You Appear, Unexpectedly . . . in Donna Leon

You, Filipina, you appear in the most unexpected places. In novels or mysteries written by bestselling authors, for instance.

Today, on p. 234 of Donna Leon’s Inspector Brunetti mystery, Death and Judgment (which was actually a re-print of a book that first appeared in 1996), the Philippines is mentioned in the course of Brunetti’s investigation of a prostitution ring.

Self decides to make a note of it. Apropos of nothing. Except that prostitution is bad and she wishes it didn’t happen — to anyone, regardless of nationality.

In all self’s decades of reading novels and mysteries, she can tick off on the fingers of one hand the number of books she’s read that have to do with prostitution, and now she’s read two of them, back-to-back: Death and Judgment, and Haruki Murakami’s The Wind-Up Bird Chronicle. Which means that her November reading has been dark, dark, super-dark. That, coupled with the Mockingjay, Part 1 movie, has just about killed her. Yes, self is aware that Thanksgiving is tomorrow. You’re welcome. The bird is being picked up later.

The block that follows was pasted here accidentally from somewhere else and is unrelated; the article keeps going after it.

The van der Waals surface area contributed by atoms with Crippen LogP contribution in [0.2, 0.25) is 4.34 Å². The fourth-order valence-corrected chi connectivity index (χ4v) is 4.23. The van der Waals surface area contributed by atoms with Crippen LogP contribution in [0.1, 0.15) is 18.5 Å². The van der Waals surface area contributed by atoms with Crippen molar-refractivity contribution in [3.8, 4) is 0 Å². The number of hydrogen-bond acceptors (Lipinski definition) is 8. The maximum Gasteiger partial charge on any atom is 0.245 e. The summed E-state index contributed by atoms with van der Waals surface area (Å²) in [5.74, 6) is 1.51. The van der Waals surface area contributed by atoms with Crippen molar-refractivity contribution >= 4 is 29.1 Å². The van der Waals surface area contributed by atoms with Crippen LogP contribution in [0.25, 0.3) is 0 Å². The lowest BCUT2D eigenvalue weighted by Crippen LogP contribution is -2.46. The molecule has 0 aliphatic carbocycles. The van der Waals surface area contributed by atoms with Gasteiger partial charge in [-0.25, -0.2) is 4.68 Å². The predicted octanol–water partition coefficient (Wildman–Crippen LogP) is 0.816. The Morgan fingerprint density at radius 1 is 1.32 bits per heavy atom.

Euro-Employ was only one of the many agencies engaged in the trade in young women, and it was hardly the worst. All of the papers the women signed before they went off to “work” in Europe were entirely legal. The fact that the papers were signed with the X by an illiterate or by a woman who didn’t speak the language of the contract in no way compromised their legality, though none of the women who managed to return to the Philippines thought or sought to bring a legal claim against the agency. In any case, so far as Linchianko knew, very few returned.

And that’s it.

The tale is indeed very sordid, but it’s sensationalistic, too. A shipment of girls from Eastern Europe crashes and all the “cargo” is killed. Hmmm, wonder if there are really rings that do this: ship girls by truck. She remembers watching a Rachel Weisz movie about a similar subject, years ago. Naturally, it was dark and etc. And all the victims came from Eastern Europe. Self wonders whether it really is as cut-and-dried as this, or whether the mechanism is more complex, less predictable, and she concludes that it must be so.

Anyhoo, onward.

Stay tuned.

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